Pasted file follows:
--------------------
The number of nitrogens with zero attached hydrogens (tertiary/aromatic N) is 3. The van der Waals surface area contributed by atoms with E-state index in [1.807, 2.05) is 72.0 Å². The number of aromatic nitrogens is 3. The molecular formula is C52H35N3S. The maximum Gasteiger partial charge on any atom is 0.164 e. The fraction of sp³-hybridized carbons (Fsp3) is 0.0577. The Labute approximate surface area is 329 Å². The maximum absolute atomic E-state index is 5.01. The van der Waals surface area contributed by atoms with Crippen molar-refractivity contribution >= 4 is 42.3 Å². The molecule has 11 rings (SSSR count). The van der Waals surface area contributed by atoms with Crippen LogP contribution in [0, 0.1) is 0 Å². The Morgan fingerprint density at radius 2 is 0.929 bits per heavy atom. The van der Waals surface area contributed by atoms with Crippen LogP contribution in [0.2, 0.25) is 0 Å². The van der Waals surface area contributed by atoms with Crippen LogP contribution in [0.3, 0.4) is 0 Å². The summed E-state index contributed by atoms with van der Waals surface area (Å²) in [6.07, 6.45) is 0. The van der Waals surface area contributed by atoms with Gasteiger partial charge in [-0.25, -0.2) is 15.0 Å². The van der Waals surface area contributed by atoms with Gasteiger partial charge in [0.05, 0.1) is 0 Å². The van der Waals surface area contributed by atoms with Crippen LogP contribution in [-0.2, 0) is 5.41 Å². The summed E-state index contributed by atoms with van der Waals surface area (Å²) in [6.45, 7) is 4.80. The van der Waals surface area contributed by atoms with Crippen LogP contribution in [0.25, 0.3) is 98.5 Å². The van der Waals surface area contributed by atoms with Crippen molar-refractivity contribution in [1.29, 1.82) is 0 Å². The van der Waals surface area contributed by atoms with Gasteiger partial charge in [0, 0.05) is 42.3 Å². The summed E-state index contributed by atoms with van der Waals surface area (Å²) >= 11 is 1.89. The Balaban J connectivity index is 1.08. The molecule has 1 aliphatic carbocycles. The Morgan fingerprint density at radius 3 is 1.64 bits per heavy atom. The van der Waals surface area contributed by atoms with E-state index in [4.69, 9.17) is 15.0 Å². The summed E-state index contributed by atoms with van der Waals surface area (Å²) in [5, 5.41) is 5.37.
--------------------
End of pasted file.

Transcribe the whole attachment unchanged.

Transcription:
The number of nitrogens with zero attached hydrogens (tertiary/aromatic N) is 3. The van der Waals surface area contributed by atoms with E-state index in [1.807, 2.05) is 72.0 Å². The number of aromatic nitrogens is 3. The molecular formula is C52H35N3S. The maximum Gasteiger partial charge on any atom is 0.164 e. The fraction of sp³-hybridized carbons (Fsp3) is 0.0577. The Labute approximate surface area is 329 Å². The maximum absolute atomic E-state index is 5.01. The van der Waals surface area contributed by atoms with Crippen molar-refractivity contribution >= 4 is 42.3 Å². The molecule has 11 rings (SSSR count). The van der Waals surface area contributed by atoms with Crippen LogP contribution in [0, 0.1) is 0 Å². The Morgan fingerprint density at radius 2 is 0.929 bits per heavy atom. The van der Waals surface area contributed by atoms with Crippen LogP contribution in [0.2, 0.25) is 0 Å². The van der Waals surface area contributed by atoms with Crippen LogP contribution in [0.3, 0.4) is 0 Å². The summed E-state index contributed by atoms with van der Waals surface area (Å²) in [6.07, 6.45) is 0. The van der Waals surface area contributed by atoms with Gasteiger partial charge in [-0.25, -0.2) is 15.0 Å². The van der Waals surface area contributed by atoms with Gasteiger partial charge in [0.05, 0.1) is 0 Å². The van der Waals surface area contributed by atoms with Crippen LogP contribution in [-0.2, 0) is 5.41 Å². The summed E-state index contributed by atoms with van der Waals surface area (Å²) in [6.45, 7) is 4.80. The van der Waals surface area contributed by atoms with Crippen LogP contribution in [0.25, 0.3) is 98.5 Å². The van der Waals surface area contributed by atoms with Crippen molar-refractivity contribution in [1.29, 1.82) is 0 Å². The van der Waals surface area contributed by atoms with Gasteiger partial charge in [0, 0.05) is 42.3 Å². The summed E-state index contributed by atoms with van der Waals surface area (Å²) >= 11 is 1.89. The Balaban J connectivity index is 1.08. The molecule has 1 aliphatic carbocycles. The Morgan fingerprint density at radius 3 is 1.64 bits per heavy atom. The van der Waals surface area contributed by atoms with E-state index in [4.69, 9.17) is 15.0 Å². The summed E-state index contributed by atoms with van der Waals surface area (Å²) in [5, 5.41) is 5.37.